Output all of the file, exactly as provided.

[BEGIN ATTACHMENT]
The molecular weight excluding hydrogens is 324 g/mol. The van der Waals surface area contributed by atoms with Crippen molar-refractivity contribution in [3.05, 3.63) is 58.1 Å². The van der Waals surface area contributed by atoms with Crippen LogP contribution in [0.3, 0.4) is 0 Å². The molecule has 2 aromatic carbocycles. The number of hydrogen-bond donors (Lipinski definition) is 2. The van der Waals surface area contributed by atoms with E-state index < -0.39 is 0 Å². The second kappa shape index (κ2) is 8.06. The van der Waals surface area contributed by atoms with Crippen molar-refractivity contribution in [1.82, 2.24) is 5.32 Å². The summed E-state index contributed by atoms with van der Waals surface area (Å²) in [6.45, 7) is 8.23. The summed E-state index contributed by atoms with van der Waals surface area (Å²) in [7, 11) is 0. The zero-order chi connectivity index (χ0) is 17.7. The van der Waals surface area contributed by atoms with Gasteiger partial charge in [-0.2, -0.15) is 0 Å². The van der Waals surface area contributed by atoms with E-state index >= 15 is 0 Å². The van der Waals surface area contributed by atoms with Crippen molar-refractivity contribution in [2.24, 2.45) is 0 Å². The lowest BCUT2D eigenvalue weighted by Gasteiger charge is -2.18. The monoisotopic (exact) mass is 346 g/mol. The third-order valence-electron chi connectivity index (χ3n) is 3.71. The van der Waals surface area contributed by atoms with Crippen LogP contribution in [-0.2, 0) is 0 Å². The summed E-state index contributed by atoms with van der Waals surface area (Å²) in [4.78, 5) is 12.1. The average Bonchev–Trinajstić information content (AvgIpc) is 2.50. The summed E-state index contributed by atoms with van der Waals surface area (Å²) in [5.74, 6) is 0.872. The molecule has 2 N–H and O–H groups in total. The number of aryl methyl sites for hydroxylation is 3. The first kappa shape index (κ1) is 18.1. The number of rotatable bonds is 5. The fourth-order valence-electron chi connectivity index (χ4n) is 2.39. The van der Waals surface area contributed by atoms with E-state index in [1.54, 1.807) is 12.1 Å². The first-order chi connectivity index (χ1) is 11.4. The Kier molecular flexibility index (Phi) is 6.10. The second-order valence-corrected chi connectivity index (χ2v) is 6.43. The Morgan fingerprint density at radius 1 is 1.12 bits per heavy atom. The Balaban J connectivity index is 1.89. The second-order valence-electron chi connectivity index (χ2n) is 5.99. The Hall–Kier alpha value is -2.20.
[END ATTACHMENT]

The molecular weight excluding hydrogens is 324 g/mol. The van der Waals surface area contributed by atoms with Crippen molar-refractivity contribution in [3.05, 3.63) is 58.1 Å². The van der Waals surface area contributed by atoms with Crippen LogP contribution in [0.3, 0.4) is 0 Å². The molecule has 2 aromatic carbocycles. The number of hydrogen-bond donors (Lipinski definition) is 2. The van der Waals surface area contributed by atoms with E-state index < -0.39 is 0 Å². The second kappa shape index (κ2) is 8.06. The van der Waals surface area contributed by atoms with Crippen molar-refractivity contribution in [1.82, 2.24) is 5.32 Å². The summed E-state index contributed by atoms with van der Waals surface area (Å²) in [6.45, 7) is 8.23. The summed E-state index contributed by atoms with van der Waals surface area (Å²) in [7, 11) is 0. The zero-order chi connectivity index (χ0) is 17.7. The van der Waals surface area contributed by atoms with Gasteiger partial charge in [-0.2, -0.15) is 0 Å². The van der Waals surface area contributed by atoms with E-state index >= 15 is 0 Å². The van der Waals surface area contributed by atoms with Crippen molar-refractivity contribution in [2.24, 2.45) is 0 Å². The lowest BCUT2D eigenvalue weighted by Gasteiger charge is -2.18. The monoisotopic (exact) mass is 346 g/mol. The third-order valence-electron chi connectivity index (χ3n) is 3.71. The van der Waals surface area contributed by atoms with Crippen LogP contribution in [-0.2, 0) is 0 Å². The summed E-state index contributed by atoms with van der Waals surface area (Å²) in [4.78, 5) is 12.1. The average Bonchev–Trinajstić information content (AvgIpc) is 2.50. The summed E-state index contributed by atoms with van der Waals surface area (Å²) in [5.74, 6) is 0.872. The molecule has 2 N–H and O–H groups in total. The number of aryl methyl sites for hydroxylation is 3. The first kappa shape index (κ1) is 18.1. The number of rotatable bonds is 5. The fourth-order valence-electron chi connectivity index (χ4n) is 2.39. The van der Waals surface area contributed by atoms with E-state index in [1.54, 1.807) is 12.1 Å². The first-order chi connectivity index (χ1) is 11.4. The Kier molecular flexibility index (Phi) is 6.10. The second-order valence-corrected chi connectivity index (χ2v) is 6.43. The Morgan fingerprint density at radius 1 is 1.12 bits per heavy atom. The Balaban J connectivity index is 1.89. The second-order valence-electron chi connectivity index (χ2n) is 5.99. The Hall–Kier alpha value is -2.20.